Television: Did Saturday nights ever really have that X factor?
The cheerleading narrator of The Saturday Night Show (UTV Ireland) assured us that the evening in question was "the biggest night on TV, the night for entertainment, the night when all the stars come out to play".
That may have been true in an era when everyone had just a few channels from which to choose and when a Morecambe and Wise special could attract more than 20 million viewers, but it's certainly not the case today, most broadcasters filling their Saturday night schedules either with filler dross or with tired old formats - did I mention that a new season of The X Factor begins tonight on TV3?
So the two-part The Saturday Night Show should have been a reminder of the good old days, except that all it reminded older viewers was that the good old days were mostly cringeworthy.
Yes, there was Morecambe and Wise, though by now even they look quaintly dated, but who ever thought Little and Large were even remotely funny? Plainly the BBC did, allowing them 13 years of mirth-free Saturday nights, while ITV granted a whole decade of exposure to the even unfunnier Cannon and Ball.
"We've been blessed", Bobby Ball reflected in the documentary, and Tommy Cannon affirmed that "we've had a great career", but their demeanour suggested bewilderment at the fact that they'd once been so famous and were now hardly a footnote in light entertainment history.
Meanwhile, RTÉ is clearly of the opinion that Saturday nights wouldn't be complete without yet another chat show, a belief that viewers can test for themselves when Ray D'Arcy occupies the chair recently vacated by Brendan O'Connor.
But if Irish Saturday nights are for B-listers selling their dubious wares to encouraging hosts, the end of summer across the water seems to be a time for embarking on trips - and in the case of Great Canal Journeys (Channel 4), very slow ones at that.
There was something charming about the earlier adventures of doting married couple Prunella Scales and Timothy West as they navigated England's waterways, but in this new series we've learned that the 83-year-old Scales is suffering from Alzheimer's - "a slight condition", West said with gentle understatement, his wife acknowledging that "it can be a nuisance sometimes".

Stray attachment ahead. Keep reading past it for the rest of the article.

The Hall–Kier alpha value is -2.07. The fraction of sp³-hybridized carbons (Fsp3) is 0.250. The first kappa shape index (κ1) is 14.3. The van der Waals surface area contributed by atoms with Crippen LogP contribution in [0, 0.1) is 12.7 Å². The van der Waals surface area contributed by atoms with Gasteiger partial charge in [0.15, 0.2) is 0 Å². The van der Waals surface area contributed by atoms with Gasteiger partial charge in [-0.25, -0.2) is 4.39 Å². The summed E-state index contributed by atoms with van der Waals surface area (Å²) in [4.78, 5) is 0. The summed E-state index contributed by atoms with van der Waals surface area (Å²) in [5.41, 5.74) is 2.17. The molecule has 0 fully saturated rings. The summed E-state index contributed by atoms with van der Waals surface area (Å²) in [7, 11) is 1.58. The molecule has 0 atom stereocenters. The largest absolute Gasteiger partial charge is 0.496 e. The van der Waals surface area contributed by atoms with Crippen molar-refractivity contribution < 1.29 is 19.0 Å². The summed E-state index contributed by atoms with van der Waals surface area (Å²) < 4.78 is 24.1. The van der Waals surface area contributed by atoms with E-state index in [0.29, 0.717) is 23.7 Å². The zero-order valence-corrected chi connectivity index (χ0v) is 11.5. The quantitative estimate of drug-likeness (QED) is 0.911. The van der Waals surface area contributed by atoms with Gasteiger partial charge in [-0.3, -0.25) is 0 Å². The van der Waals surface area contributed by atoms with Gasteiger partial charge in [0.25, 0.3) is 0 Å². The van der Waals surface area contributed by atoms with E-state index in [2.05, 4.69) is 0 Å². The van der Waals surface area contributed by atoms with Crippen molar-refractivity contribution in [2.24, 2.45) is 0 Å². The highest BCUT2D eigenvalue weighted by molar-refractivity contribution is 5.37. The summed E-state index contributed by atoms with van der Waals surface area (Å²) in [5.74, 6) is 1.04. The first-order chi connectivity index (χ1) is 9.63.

This makes the current series difficult to watch by anyone for whom Scales will always be the terrifyingly in-control Sybil Fawlty, and it's hard not to wonder at the wisdom, or indeed rightness, of filming her in her poignant decline. Elsewhere, the journeys were by train, BBC4 reshowing Michael Portillo's informative and entertaining Italian jaunt in Great Continental Railway Journeys, and BBC2 requiring four presenters to make sense of World's Busiest Railway, which was shown over four consecutive nights.
This concerned India's rail system and it began in Mumbai's Chhatrapati Shivaji station, through which 1,500 trains run every day. And the figures got even more startling - at rush hour each train carries up to 5,000 passengers, many of them precariously hanging out of the doorless carriages, while nine people are killed on the Mumbai network each day, either by falling out of trains or being run over as they cross the tracks.
Unfortunately, we had gung-ho presenter Dan Snow bellowing at us as he made his way through the teeming station (I kept hoping one of the startled commuters would punch him), and we had an interminable sequence as he and his co-hosts tried to board peak-time trains. And so I decided to give the remaining three instalments a miss.
Last year, BBC1's 24 Hours in the Past rounded up a motley crew of celebrities and required them to get down and dirty in a bygone Britain, and now Channel 4's new series, Time Crashers, is copying the format, though a lot more agreeably.
That's largely because the celebs, some of whom were actually familiar to me, are a much more agreeable bunch - Kirstie Alley in particular showing the comic chops that made her so endearing in Cheers.
In this first instalment, they were in an Elizabethan manor and were required to perform the servantly duties expected of their 1588 counterparts. Various historians and other experts were also on hand, and the programme turned out to be as informative as it was amiable, if not exactly required viewing.
That honour fell to Sinatra: All or Nothing At All (BBC4), the first instalment of which I reviewed a few weeks back on the mistaken impression that it was a one-off. In fact, it was a four-parter, with director Alex Gibney expertly weaving together fascinating archive footage, reminscences by family and friends and interviews with the man himself.
The series didn't flinch from addressing his less endearing traits - his mob associations, his tantrums, his vindictiveness - but it also paid scrupulous attention to his greatness as an interpreter of popular song and it succeeded brilliantly, too, as a chronicle of the times in which he lived. Outstanding.